Thursday, 7 February 2013
How many times have you heard Romance Novels dismissed as fluff, lightweight and unrealistic? How many times have you heard the art of Romance writing denigrated as lacking in originality, plot and not real literature? And what about Romance writers. Critics can't seem to make up their mind. They could be wizened spinsters creating unrealistic fantasies or bored housewives trying to inject spice into an otherwise unfulfilled life. On the other hand, critics suggest they could write one of these romance novels in a weekend. After all how hard is it to past a couple of cardboard cut out protagonists into whatever is the current trope and turn out something that will sell? I'd like to see the results of that exercise.
Just today on Twitter, word got around that a library in the U.S planned an Un-Valentine's Day party where romance covers would be "vandalised" in their words, to decorate the lounge. A library thinks it is a fun thing to vandalise books because they are only Romance novels. I can hardly wait until Halloween when truckloads of Stephen King novels will be similarly trashed. Yeah, I believe that's going to happen.
There are a lot of things I could say about the general denigration of a genre that accounts for 50-55% of book sales depending on sources. First of all is the implied sneer at all those foolish readers, the majority of whom are women. You must wonder why we were given the vote.
As for the writers. They range from professional women with careers in the medical profession, academia, accountancy, military, film industry, education, publishing and a whole range of other interesting and challenging jobs. And yes some of them are wives and mothers. Some are single, many are married or with partners, some are divorced and widowed. In other words they come from all walks of life with a vast array of life experiences to bring to their writing.
Now for the books. Lightweight fluff. I was joking on Twitter the other day that this year seems to be the Year of Endometriosis in Romance. I've read several romances in the last few months that have heroine's dealing with the results of this often debilitating disease. It causes pain, excessive bleeding and can lead to infertility. Not the stuff of happy endings.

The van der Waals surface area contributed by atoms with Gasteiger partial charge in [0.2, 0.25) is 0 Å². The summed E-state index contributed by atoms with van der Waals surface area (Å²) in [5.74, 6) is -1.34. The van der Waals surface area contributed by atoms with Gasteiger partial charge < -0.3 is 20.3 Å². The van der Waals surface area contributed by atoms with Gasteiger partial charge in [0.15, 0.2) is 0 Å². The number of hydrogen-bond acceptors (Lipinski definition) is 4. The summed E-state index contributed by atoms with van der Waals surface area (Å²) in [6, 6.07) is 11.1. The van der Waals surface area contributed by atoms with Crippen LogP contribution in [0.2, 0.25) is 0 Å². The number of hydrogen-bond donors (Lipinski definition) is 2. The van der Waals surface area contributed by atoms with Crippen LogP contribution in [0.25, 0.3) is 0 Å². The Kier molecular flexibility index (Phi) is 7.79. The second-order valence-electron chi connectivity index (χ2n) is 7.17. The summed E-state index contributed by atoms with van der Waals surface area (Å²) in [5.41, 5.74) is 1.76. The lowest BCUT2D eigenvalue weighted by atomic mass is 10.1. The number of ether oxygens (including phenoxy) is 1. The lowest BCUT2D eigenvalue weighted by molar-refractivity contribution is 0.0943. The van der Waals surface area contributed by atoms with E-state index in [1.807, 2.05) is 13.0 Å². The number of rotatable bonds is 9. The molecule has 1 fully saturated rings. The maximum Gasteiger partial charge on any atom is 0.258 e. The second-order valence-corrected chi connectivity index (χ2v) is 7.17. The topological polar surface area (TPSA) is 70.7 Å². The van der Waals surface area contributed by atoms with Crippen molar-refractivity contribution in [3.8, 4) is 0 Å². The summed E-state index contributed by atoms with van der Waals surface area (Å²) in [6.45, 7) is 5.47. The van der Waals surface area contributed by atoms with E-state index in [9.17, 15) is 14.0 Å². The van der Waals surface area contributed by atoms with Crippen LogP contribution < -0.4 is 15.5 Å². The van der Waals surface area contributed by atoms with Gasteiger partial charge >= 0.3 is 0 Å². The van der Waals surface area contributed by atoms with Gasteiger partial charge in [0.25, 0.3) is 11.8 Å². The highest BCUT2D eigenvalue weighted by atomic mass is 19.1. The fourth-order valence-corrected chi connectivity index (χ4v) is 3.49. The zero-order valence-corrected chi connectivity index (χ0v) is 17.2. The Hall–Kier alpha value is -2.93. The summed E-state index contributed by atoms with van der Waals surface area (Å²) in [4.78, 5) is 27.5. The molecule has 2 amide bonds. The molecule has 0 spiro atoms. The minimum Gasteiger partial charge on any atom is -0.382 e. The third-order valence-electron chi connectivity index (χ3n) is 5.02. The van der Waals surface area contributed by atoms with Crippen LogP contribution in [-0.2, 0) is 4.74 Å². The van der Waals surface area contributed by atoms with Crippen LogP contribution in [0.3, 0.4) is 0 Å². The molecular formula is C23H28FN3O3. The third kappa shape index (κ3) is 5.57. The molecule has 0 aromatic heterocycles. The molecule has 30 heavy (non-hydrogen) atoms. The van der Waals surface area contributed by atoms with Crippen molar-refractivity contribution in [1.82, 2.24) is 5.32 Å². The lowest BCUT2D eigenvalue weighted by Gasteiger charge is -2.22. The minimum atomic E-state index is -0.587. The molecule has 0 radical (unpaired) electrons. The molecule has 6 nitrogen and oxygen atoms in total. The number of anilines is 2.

Last year I would have designated as the year of the mastectomy. A whole batch of books that dealt with cancer survivors and the struggle to make a new life and find love after a blow that strikes at the heart of being womanly.
Other serious issues in books I've read this past year include rape, child abuse, miscarriage, marital abuse, infidelity, loss of a child, loss of a spouse, abandonment, divorce, unexpected pregnancy, surrogacy. The list goes on.
And we haven't even touched on the men in our heroine's lives. In the current climate with war coming so close to home we have heroes with PTSD and serious injuries. And the ever present Alpha male who is an affliction in himself until brought to his knees by the love of a good woman. Nice to read about but how many really want to live with these guys.
Whatever you think about romance novels, they do not skim over the realities of life. They deal with the things that real women are facing every day in a world that doesn't guarantee a happy ending. But in these books women can find hope and courage and inspiration that no matter how dark things may seem...and on page 143 things can be very dark indeed...it is possible to find a happy ending. And love can mend even the most broken of hearts.